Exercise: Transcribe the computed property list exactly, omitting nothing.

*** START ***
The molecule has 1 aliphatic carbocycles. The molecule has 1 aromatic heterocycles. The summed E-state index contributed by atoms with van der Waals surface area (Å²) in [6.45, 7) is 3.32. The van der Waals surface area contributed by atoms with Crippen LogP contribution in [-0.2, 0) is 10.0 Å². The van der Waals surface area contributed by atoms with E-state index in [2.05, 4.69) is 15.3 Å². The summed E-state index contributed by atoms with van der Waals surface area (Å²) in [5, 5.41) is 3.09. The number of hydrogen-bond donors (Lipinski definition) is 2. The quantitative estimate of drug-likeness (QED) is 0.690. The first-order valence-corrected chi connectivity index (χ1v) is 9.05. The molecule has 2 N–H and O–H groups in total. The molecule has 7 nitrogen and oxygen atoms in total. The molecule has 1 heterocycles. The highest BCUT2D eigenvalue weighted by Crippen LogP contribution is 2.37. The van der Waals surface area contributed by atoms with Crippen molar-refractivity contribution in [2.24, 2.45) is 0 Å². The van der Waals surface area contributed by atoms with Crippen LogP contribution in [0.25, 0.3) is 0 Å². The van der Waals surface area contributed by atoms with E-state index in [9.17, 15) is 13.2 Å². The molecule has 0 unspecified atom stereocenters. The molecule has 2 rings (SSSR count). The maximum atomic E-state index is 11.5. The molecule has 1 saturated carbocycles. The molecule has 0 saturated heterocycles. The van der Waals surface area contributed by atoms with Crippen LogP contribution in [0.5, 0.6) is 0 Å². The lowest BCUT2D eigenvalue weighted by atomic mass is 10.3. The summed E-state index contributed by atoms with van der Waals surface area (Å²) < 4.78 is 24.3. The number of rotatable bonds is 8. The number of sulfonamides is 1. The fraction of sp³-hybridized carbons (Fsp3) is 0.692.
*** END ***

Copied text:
The molecule has 1 aliphatic carbocycles. The molecule has 1 aromatic heterocycles. The summed E-state index contributed by atoms with van der Waals surface area (Å²) in [6.45, 7) is 3.32. The van der Waals surface area contributed by atoms with Crippen LogP contribution in [-0.2, 0) is 10.0 Å². The van der Waals surface area contributed by atoms with E-state index in [2.05, 4.69) is 15.3 Å². The summed E-state index contributed by atoms with van der Waals surface area (Å²) in [5, 5.41) is 3.09. The number of hydrogen-bond donors (Lipinski definition) is 2. The quantitative estimate of drug-likeness (QED) is 0.690. The first-order valence-corrected chi connectivity index (χ1v) is 9.05. The molecule has 2 N–H and O–H groups in total. The molecule has 7 nitrogen and oxygen atoms in total. The molecule has 1 heterocycles. The highest BCUT2D eigenvalue weighted by Crippen LogP contribution is 2.37. The van der Waals surface area contributed by atoms with Crippen molar-refractivity contribution in [2.24, 2.45) is 0 Å². The van der Waals surface area contributed by atoms with Crippen LogP contribution in [0.25, 0.3) is 0 Å². The van der Waals surface area contributed by atoms with E-state index in [9.17, 15) is 13.2 Å². The molecule has 0 unspecified atom stereocenters. The molecule has 2 rings (SSSR count). The maximum atomic E-state index is 11.5. The molecule has 1 saturated carbocycles. The molecule has 0 saturated heterocycles. The van der Waals surface area contributed by atoms with Crippen LogP contribution in [0.5, 0.6) is 0 Å². The lowest BCUT2D eigenvalue weighted by atomic mass is 10.3. The summed E-state index contributed by atoms with van der Waals surface area (Å²) < 4.78 is 24.3. The number of rotatable bonds is 8. The number of sulfonamides is 1. The fraction of sp³-hybridized carbons (Fsp3) is 0.692.